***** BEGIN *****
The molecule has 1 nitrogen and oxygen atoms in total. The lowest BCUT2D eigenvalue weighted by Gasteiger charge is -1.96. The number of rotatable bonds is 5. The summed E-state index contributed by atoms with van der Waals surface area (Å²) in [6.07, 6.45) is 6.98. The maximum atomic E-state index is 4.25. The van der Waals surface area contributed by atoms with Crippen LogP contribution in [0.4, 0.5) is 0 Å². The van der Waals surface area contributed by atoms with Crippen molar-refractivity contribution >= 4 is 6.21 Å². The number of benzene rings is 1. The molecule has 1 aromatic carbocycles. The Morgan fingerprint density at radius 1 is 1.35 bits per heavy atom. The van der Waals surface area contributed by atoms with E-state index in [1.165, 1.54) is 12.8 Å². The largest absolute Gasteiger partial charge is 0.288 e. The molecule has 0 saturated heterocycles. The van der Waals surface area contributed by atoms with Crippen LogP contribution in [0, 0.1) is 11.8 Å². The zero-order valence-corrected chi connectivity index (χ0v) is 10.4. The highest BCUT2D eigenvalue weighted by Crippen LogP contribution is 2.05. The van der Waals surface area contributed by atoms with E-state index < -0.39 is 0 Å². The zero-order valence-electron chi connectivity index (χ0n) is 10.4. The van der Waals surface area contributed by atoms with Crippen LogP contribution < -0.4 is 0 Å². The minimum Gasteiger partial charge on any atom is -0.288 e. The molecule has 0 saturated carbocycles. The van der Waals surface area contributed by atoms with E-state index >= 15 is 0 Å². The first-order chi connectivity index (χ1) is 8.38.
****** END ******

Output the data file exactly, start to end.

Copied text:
The molecule has 1 nitrogen and oxygen atoms in total. The lowest BCUT2D eigenvalue weighted by Gasteiger charge is -1.96. The number of rotatable bonds is 5. The summed E-state index contributed by atoms with van der Waals surface area (Å²) in [6.07, 6.45) is 6.98. The maximum atomic E-state index is 4.25. The van der Waals surface area contributed by atoms with Crippen LogP contribution in [0.4, 0.5) is 0 Å². The van der Waals surface area contributed by atoms with Crippen molar-refractivity contribution >= 4 is 6.21 Å². The number of benzene rings is 1. The molecule has 1 aromatic carbocycles. The Morgan fingerprint density at radius 1 is 1.35 bits per heavy atom. The van der Waals surface area contributed by atoms with E-state index in [1.165, 1.54) is 12.8 Å². The largest absolute Gasteiger partial charge is 0.288 e. The molecule has 0 saturated heterocycles. The van der Waals surface area contributed by atoms with Crippen LogP contribution in [0, 0.1) is 11.8 Å². The zero-order valence-corrected chi connectivity index (χ0v) is 10.4. The highest BCUT2D eigenvalue weighted by Crippen LogP contribution is 2.05. The van der Waals surface area contributed by atoms with E-state index < -0.39 is 0 Å². The zero-order valence-electron chi connectivity index (χ0n) is 10.4. The van der Waals surface area contributed by atoms with Crippen LogP contribution < -0.4 is 0 Å². The minimum Gasteiger partial charge on any atom is -0.288 e. The molecule has 0 saturated carbocycles. The van der Waals surface area contributed by atoms with E-state index >= 15 is 0 Å². The first-order chi connectivity index (χ1) is 8.38.